Do you hear the words ‘marketing plan’ and wish for the ground to swallow you up? Confused by all the jargon surrounding marketing plans? Fear not, we are here to help! This is part two of this series of blogs; missed the first one? You can read it here.
A marketing plan sets out how you are going to put your marketing strategy into practice. The marketing plan ensures that everyone within the organisation knows what you are aiming to achieve and what they need to do to help make it happen.
Include objectives, budgets and deadlines in your marketing plan: An effective marketing plan must set clear objectives that will help you towards your longer term strategic goals. Where your marketing strategy includes targeting a particular-customer segment, your marketing plan should have specific, measurable objectives for helping you achieve this goal, such as increasing sales by a target percentage. Setting deadlines and agreeing marketing budgets to work with helps you focus on your priorities and commit to achieving them.
You should make sales forecasts and targets, which are key areas of your marketing plan and feed them into your overall business plan. However, other performance measures could be just as important. For example, you might set targets for numbers of enquiries, numbers of new customers, average transaction value, and so on. Or you might simply wish to maintain a positive cash flow.
You can choose targets like these to reflect your strategic goals. They can also help you identify where your marketing is and isn’t working; for example, if enquiry levels meet targets but sales do not.
Planning your marketing: Your day to day marketing activities are likely to be focused on communicating with existing customers and prospects. Your marketing plan should set out when and how you will do this.
Start building a schedule, by identifying key times of the year – for example, when customers plan the next year’s budget or seasonal purchasing peaks (such as Christmas). Time your marketing campaigns to fit with these dates and look for other opportunities, such as trade exhibitions, that you can take advantage of.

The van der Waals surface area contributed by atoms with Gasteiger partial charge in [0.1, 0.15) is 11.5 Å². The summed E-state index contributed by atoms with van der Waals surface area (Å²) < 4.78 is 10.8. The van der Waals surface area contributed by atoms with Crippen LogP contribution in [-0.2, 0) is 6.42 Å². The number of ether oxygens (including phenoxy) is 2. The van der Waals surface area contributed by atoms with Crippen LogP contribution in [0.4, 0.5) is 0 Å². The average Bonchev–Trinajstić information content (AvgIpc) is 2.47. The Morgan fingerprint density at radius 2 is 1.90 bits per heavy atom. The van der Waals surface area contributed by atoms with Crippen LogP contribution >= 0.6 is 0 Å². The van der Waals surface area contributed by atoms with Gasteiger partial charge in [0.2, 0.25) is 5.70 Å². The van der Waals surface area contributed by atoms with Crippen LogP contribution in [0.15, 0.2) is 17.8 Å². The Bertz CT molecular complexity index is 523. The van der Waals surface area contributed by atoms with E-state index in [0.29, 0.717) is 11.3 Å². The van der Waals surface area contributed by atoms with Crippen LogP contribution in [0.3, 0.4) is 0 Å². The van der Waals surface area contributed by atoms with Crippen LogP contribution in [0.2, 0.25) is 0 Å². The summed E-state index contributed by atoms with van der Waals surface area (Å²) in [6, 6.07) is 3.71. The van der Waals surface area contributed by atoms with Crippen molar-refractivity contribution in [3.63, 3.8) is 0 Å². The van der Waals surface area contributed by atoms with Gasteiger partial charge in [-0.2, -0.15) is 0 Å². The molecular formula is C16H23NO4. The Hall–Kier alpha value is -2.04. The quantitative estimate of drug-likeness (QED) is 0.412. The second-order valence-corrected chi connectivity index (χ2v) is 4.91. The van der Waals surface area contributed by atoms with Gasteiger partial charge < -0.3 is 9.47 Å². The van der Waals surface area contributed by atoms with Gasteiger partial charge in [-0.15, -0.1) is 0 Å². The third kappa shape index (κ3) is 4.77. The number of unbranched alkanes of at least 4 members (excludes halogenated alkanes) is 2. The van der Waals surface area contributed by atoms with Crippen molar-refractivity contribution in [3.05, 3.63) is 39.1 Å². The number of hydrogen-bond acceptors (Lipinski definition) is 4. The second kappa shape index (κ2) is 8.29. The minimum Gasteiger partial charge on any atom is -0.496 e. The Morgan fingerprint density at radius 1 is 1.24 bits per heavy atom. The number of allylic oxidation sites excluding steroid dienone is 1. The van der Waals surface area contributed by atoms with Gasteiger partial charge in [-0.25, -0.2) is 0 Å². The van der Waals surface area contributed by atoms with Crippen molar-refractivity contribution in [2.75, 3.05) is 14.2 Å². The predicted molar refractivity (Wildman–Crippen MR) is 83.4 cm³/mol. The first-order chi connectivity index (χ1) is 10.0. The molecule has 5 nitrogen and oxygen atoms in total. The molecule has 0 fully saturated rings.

If there are significant gaps in your marketing schedule, include cost-effective activities to help maintain customer awareness. You could send out a newsletter, for example. If you rely heavily on a small number of important customers, consider developing individual account management plans for them. Rather than mailshots and other forms of general marketing communications, key accounts merit regular phone calls, meetings, corporate event invites and a great customer experience.
Marketing mix: As well as marketing communications, your marketing plan should span the full mix of marketing activities. For example, developing new products and building your distribution network might be important parts of your strategy. You will also need to plan carefully for any price increases or tactical moves such as end of season sales.
You might also want to strengthen your marketing capabilities. Note in your marketing plan whether you intend to give staff sales training or introduce new customer relationship management (CRM) technology. You may need to introduce more efficient systems or measure customer satisfaction more efficiently. Including activities like these in your marketing plan helps ensure that they are identified as priorities and that you dedicate time to them.
Keep posted for part three of this series, where we will be talking about SWOT Analysis.
Did you find this information useful? Download or print out our PDF…it may come in handy! Your Marketing Plan
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